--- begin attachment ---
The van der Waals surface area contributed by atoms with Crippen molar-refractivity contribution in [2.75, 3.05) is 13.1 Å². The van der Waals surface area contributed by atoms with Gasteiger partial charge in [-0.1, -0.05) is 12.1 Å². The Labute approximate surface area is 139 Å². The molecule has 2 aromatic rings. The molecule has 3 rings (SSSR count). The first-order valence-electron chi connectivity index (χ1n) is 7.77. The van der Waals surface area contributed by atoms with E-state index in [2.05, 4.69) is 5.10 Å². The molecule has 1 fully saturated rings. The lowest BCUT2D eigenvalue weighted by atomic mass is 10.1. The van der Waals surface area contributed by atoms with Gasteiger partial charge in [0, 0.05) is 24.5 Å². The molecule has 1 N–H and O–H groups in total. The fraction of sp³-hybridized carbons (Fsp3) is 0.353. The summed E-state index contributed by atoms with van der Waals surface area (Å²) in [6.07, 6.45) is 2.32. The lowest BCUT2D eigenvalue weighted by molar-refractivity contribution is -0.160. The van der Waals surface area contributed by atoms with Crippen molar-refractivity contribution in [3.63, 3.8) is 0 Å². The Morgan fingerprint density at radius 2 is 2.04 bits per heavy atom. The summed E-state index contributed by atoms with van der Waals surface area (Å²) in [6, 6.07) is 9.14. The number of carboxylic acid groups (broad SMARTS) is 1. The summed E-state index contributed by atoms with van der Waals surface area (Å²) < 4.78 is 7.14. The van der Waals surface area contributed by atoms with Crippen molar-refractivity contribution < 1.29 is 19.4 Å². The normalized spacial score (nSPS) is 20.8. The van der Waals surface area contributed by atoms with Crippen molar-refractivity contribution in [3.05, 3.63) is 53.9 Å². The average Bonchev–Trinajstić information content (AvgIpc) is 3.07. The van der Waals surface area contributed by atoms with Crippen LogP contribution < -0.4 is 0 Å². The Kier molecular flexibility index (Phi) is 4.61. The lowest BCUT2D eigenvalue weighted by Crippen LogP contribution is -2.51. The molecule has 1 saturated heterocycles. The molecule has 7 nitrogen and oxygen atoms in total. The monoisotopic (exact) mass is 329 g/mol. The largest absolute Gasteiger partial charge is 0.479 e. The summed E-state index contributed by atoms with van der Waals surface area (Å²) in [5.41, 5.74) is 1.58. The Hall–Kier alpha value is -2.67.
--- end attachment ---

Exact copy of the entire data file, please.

The van der Waals surface area contributed by atoms with Crippen molar-refractivity contribution in [2.75, 3.05) is 13.1 Å². The van der Waals surface area contributed by atoms with Gasteiger partial charge in [-0.1, -0.05) is 12.1 Å². The Labute approximate surface area is 139 Å². The molecule has 2 aromatic rings. The molecule has 3 rings (SSSR count). The first-order valence-electron chi connectivity index (χ1n) is 7.77. The van der Waals surface area contributed by atoms with E-state index in [2.05, 4.69) is 5.10 Å². The molecule has 1 fully saturated rings. The lowest BCUT2D eigenvalue weighted by atomic mass is 10.1. The van der Waals surface area contributed by atoms with Gasteiger partial charge in [0, 0.05) is 24.5 Å². The molecule has 1 N–H and O–H groups in total. The fraction of sp³-hybridized carbons (Fsp3) is 0.353. The summed E-state index contributed by atoms with van der Waals surface area (Å²) in [6.07, 6.45) is 2.32. The lowest BCUT2D eigenvalue weighted by molar-refractivity contribution is -0.160. The van der Waals surface area contributed by atoms with Crippen molar-refractivity contribution in [3.63, 3.8) is 0 Å². The Morgan fingerprint density at radius 2 is 2.04 bits per heavy atom. The summed E-state index contributed by atoms with van der Waals surface area (Å²) in [6, 6.07) is 9.14. The number of carboxylic acid groups (broad SMARTS) is 1. The summed E-state index contributed by atoms with van der Waals surface area (Å²) < 4.78 is 7.14. The van der Waals surface area contributed by atoms with Crippen molar-refractivity contribution < 1.29 is 19.4 Å². The normalized spacial score (nSPS) is 20.8. The van der Waals surface area contributed by atoms with Crippen molar-refractivity contribution in [3.05, 3.63) is 53.9 Å². The average Bonchev–Trinajstić information content (AvgIpc) is 3.07. The van der Waals surface area contributed by atoms with Crippen LogP contribution < -0.4 is 0 Å². The Kier molecular flexibility index (Phi) is 4.61. The lowest BCUT2D eigenvalue weighted by Crippen LogP contribution is -2.51. The molecule has 1 saturated heterocycles. The molecule has 7 nitrogen and oxygen atoms in total. The monoisotopic (exact) mass is 329 g/mol. The largest absolute Gasteiger partial charge is 0.479 e. The summed E-state index contributed by atoms with van der Waals surface area (Å²) in [5.41, 5.74) is 1.58. The Hall–Kier alpha value is -2.67.